– organiczny związek chemiczny, dimetylowa pochodna biguanidu. Jest lekiem z grupy biguanidów, stosowanym jako doustny lek przeciwcukrzycowy. Jest wykorzystywany w leczeniu cukrzycy typu 2, szczególnie jeśli towarzyszy jej nadwaga lub otyłość W medycynie ludowej od czasów średniowiecza stosowano roślinę rutwicę lekarską (Galega officinalis), której przypisywano działanie przeciwcukrzycowe. Z naturalnie występujących w rutwicy biguanidów, guanidyna okazała się zbyt toksyczna, za to galeginę stosowano przez krótki czas na początku XX wieku jako lek przeciwcukrzycowy. W toku dalszych badań, w 1926 r., udało się uzyskać 2 syntetyczne biguanidy: syntalinę A i B, charakteryzujące się jeszcze lepszą od galeginy tolerancją. Ze względu na odkrycie i szerokie zastosowanie insuliny jako leku przeciwcukrzycowego zarzucono na wiele lat stosowanie i badania nad tą grupą leków hipoglikemizujących. Metformina czyli dimetylobiguanid, został odkryty i zastosowany w leczeniu cukrzycy w 1957 roku przez francuskiego lekarza Jeana Sterne'a. Polycystic ovary syndrome (PCOS) is a complex condition affecting approximately 10 percent of women of childbearing age. Women with PCOS can experience a variety of symptoms ranging from mood changes and skin conditions (acne, excess facial hair) to irregular periods and fertility problems. The medications used PCOS aim to alleviate the symptoms of the disease. While there is currently no cure for PCOS, you can minimize the impact of the disease by maintaining a healthy lifestyle and managing symptoms with the selective use of drugs. PCOS is characterized by hormonal abnormalities that can result in infrequent periods (oligomenorrhea) or absent periods (amenorrhea). These and other hormonal irregularities can undermine a woman's ability to get pregnant. Drug treatment is aimed at regulating hormones to better restore a normal menstrual cycle.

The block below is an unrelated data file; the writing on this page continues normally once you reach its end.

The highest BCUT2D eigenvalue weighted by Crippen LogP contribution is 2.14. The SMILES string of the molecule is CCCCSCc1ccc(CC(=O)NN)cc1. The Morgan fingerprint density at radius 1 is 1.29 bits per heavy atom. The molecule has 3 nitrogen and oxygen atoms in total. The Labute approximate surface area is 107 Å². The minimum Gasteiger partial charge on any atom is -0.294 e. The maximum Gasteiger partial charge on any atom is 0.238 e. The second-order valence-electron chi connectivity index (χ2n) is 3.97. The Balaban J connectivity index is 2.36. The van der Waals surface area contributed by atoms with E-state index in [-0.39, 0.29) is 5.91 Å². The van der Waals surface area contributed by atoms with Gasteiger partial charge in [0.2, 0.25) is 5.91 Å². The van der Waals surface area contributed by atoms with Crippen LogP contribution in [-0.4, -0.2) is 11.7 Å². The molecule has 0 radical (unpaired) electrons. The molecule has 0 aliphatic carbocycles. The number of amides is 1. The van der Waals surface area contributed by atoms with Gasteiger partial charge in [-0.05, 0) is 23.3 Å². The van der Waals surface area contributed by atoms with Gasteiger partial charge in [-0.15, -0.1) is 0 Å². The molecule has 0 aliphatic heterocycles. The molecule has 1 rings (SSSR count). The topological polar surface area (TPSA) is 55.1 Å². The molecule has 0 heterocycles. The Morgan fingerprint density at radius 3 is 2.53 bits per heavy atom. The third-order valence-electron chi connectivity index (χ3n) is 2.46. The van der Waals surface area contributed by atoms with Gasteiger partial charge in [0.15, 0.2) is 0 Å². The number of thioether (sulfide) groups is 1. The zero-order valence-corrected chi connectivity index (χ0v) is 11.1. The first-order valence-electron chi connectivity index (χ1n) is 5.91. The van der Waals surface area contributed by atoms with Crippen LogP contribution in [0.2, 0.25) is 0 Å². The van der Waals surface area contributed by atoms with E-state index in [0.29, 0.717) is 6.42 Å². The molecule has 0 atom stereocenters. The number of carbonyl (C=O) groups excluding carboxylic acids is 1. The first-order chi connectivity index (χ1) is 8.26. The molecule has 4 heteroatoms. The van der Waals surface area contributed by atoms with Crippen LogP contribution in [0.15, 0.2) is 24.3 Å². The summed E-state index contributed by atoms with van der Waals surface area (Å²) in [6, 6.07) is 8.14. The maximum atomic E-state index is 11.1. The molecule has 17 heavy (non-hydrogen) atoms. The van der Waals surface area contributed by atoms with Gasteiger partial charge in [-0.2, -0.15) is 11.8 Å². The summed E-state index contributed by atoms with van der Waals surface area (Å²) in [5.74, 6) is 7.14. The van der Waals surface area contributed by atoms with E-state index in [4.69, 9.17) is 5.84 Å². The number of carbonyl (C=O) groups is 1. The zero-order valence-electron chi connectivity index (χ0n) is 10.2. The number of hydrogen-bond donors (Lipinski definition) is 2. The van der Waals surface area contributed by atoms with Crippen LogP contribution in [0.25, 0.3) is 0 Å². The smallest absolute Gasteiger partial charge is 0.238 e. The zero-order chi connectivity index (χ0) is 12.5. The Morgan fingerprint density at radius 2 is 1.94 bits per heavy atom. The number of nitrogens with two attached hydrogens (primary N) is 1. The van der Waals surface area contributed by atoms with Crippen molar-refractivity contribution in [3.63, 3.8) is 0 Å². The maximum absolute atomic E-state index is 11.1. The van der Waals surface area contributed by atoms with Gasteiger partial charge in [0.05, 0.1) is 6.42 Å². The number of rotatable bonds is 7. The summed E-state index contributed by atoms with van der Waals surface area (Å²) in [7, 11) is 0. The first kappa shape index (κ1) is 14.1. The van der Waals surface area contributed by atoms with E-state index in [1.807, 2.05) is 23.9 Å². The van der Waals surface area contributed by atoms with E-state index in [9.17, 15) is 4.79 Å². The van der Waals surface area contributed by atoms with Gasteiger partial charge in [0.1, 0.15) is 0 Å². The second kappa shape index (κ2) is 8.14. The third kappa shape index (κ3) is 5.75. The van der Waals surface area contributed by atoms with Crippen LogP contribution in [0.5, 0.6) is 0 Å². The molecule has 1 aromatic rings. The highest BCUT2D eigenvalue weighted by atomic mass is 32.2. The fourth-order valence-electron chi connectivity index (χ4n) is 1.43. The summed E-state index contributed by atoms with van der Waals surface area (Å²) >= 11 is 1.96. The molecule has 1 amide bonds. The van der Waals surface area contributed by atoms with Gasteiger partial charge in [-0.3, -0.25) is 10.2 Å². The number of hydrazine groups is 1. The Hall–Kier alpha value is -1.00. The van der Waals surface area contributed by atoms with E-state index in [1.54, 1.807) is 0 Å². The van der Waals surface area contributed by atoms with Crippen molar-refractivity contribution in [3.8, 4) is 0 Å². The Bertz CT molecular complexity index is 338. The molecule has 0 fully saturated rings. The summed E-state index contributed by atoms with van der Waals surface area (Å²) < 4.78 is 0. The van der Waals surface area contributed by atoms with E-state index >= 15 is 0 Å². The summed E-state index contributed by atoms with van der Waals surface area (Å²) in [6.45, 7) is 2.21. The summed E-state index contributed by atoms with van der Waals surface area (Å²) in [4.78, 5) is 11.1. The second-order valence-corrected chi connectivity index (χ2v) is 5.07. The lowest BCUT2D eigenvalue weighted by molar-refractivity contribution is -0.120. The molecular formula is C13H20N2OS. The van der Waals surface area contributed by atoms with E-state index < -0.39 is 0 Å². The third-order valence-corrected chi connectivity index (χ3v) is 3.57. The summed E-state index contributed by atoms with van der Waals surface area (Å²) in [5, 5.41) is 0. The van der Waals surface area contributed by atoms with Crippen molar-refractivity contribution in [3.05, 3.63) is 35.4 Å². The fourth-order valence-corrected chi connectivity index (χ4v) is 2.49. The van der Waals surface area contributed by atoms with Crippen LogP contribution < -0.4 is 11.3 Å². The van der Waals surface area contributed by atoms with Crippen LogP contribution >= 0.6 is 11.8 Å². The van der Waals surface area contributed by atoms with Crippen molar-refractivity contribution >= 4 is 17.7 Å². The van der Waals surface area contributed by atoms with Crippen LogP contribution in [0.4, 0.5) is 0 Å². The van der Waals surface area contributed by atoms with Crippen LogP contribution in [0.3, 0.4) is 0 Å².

Aug 2, 2012. We present the case of a 70-year-old Caucasian man who took a deliberate metformin overdose of unknown quantity. He had a profound lactic. Jan 16, 2015. Metformin - Get up-to-date information on Metformin side effects, uses, dosage, overdose, pregnancy, alcohol and more. Learn more about.